Some Things I’ve Learned After Writing Over 4,000 Daily Journal Entries

Do you ever have those moments when you realize just how quickly the days seem to pass? Days turn into months and years faster than I can believe, but fortunately I have some ways I manage this. In fact, earlier this week I crossed a major personal milestone: On January 2nd I logged my final entry in the daily journal that I’ve kept for the last 11 years! That’s 4018 entries that span nearly 400 pages of a specially-designed journal that I received as a gift from my Aunt back in 2005.

daily journal pages

Here I am flipping through the pages of the daily journal that I just finished filling up.

Not only does this journal help assemble a chronicle that spans years of my life, but the simple act of journaling forces me to actively think about (and then write down) the little things that make up the many little steps along the way.

As I reflected on my accomplishment, and look ahead to starting the first pages of my next journal, I realized how much I’ve learned through the journaling habit. There are a few that stand out, which I’d like to share with you.

  • There’s something about a written journal that a digital one can’t compete with
  • There’s big value in a DAILY journal habit–and keeping up can sometimes be hard
  • It’s not the destination, but the journey–and the journal lets me look back and remember the little details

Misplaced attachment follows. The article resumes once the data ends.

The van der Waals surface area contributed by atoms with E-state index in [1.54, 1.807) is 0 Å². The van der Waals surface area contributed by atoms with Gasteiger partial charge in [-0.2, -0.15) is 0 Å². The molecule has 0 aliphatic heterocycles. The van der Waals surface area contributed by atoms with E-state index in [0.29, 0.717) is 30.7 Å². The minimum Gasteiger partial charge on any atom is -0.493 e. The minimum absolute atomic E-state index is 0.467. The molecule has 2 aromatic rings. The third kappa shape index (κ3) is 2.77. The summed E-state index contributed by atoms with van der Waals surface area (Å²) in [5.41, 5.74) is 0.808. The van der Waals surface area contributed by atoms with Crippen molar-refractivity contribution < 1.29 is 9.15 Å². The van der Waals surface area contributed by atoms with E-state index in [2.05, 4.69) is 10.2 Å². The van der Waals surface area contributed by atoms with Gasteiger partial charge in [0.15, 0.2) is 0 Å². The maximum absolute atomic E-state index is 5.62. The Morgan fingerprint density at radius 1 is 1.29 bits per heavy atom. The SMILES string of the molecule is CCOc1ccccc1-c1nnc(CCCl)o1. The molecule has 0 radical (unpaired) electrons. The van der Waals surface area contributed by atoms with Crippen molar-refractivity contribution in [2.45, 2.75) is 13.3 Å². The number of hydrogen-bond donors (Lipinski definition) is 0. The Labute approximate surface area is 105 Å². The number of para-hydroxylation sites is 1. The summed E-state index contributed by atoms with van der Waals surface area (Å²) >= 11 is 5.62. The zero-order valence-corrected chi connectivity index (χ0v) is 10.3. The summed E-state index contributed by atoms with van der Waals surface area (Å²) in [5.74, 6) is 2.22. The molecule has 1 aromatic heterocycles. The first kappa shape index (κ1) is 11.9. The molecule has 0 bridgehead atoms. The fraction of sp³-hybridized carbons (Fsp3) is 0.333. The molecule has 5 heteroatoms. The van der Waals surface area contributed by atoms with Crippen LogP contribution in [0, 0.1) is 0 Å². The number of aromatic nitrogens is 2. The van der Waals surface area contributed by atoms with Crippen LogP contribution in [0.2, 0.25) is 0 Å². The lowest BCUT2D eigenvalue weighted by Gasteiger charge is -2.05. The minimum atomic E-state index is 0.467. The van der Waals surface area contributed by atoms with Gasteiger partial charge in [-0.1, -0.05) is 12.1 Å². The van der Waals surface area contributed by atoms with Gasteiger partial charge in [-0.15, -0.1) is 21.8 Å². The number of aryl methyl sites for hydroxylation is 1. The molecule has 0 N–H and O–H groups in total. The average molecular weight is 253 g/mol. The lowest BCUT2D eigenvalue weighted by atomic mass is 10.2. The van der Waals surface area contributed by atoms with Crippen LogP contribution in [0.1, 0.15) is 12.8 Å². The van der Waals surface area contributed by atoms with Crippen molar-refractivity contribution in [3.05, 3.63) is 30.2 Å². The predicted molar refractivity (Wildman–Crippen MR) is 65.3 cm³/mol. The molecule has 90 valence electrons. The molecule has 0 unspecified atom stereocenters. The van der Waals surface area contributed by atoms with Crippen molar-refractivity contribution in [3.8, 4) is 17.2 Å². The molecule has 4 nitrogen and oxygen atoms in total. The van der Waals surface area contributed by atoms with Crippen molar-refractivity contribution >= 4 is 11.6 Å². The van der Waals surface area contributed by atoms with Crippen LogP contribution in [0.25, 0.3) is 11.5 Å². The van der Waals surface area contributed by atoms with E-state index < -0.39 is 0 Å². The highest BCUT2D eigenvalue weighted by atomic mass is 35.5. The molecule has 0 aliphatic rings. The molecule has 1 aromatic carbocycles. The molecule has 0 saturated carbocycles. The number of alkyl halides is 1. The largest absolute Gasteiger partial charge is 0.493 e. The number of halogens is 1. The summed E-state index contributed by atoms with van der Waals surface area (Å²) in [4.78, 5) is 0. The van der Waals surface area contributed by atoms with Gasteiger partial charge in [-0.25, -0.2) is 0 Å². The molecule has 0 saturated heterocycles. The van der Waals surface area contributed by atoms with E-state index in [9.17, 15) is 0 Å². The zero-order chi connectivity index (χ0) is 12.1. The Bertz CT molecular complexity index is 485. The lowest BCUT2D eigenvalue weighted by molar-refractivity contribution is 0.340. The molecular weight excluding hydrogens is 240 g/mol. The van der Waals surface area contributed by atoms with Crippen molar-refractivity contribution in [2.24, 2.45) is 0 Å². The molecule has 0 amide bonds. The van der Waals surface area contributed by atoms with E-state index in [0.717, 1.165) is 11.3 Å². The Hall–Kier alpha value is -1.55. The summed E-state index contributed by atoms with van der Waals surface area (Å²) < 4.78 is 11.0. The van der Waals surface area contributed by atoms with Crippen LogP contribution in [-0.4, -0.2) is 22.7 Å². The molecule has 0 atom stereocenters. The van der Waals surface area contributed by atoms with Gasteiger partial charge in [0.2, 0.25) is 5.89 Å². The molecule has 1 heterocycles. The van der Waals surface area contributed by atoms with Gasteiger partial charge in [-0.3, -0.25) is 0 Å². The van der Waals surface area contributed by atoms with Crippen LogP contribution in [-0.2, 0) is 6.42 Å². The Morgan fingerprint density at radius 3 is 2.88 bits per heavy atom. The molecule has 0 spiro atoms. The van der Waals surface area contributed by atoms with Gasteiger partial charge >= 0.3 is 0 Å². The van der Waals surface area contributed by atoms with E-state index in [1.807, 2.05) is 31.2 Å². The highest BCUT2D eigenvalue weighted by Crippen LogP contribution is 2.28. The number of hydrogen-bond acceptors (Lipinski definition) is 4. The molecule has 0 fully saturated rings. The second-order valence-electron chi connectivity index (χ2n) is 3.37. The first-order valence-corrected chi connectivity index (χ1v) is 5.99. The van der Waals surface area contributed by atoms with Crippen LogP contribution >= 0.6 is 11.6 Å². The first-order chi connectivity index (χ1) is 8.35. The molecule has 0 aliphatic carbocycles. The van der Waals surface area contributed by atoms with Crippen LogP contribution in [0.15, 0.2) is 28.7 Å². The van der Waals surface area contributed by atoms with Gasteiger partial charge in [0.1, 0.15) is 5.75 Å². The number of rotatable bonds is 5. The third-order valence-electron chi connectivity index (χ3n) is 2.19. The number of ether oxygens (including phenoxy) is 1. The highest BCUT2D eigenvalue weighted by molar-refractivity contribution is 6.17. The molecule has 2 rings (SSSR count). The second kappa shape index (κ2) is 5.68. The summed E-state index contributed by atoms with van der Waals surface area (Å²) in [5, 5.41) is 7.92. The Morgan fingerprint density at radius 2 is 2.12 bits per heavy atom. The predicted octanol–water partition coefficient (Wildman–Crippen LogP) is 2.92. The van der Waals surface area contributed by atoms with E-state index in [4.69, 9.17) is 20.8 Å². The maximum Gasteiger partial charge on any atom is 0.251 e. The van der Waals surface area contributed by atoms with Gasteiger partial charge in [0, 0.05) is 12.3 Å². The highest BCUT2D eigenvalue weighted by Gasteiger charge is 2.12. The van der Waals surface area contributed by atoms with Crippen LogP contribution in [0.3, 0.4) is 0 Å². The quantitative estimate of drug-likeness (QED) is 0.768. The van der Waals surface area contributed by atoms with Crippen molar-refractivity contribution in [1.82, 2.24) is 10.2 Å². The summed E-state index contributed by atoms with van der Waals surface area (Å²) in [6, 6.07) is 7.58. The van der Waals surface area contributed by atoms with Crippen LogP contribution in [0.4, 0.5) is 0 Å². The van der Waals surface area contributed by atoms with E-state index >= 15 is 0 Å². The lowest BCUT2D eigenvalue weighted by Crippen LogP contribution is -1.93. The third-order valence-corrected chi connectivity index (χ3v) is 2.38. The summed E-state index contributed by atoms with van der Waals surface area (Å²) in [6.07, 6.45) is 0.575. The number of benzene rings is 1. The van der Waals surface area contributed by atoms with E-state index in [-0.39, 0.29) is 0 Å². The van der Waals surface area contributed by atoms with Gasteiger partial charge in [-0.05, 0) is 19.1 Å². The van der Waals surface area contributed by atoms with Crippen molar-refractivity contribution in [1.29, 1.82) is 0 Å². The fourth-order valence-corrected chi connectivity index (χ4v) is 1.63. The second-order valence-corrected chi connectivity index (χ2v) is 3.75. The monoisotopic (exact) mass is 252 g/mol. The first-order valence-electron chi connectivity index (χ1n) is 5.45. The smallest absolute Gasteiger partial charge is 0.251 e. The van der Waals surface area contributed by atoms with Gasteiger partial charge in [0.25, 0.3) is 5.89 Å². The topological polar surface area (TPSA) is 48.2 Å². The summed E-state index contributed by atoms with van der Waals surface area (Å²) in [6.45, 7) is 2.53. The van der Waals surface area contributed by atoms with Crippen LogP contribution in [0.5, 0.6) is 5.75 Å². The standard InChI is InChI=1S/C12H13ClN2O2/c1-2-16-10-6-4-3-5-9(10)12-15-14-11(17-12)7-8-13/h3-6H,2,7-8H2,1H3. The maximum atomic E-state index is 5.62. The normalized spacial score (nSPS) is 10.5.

There’s something about a written journal that a digital one can’t compete with

When I take out my journal and put it on the desk, I hear an earthy [thud] as I let it go and it lands. It’s the same sound an ancient book would make, except the details inside are ones that I’m very closely tied to.

There’s also something very satisfying about flipping through the pages of a big book and seeing all of the memories that have been captured. Sorting lists of posts just can’t compete with that tactile experience.

Writing the day’s entry down helps better commit the details to memory–and I mean the physical act of putting pen to paper–much more effectively than just trying to remember the experience. The short entries I log in the journal allow me to pick out a few highlights (or sometimes lowlights) of any given day.

Daily journaling can be hard, but leverage some good tools to help make that easier

Typically I find some time on the weekend to look back at the week and scribble out a few lines for each day. Unfortunately, sometimes life gets busy with travel (usually work travel), commitments with family and friends, and other priorities that get in the way. Over the course of 11 years, I’ve fallen behind on my journaling a good handful of times.

Fortunately there are some great ways to piece back together what happened last Tuesday (or any day)–and this is a place where technology can help. Here’s a list of some of the different ways I catch back up:

  • Emails – I’ll sort my email (Outlook for work email, Gmail for the personal stuff) by date and look for the date in question. After reading a few emails I’m usually able to remember some other things that were going on that day.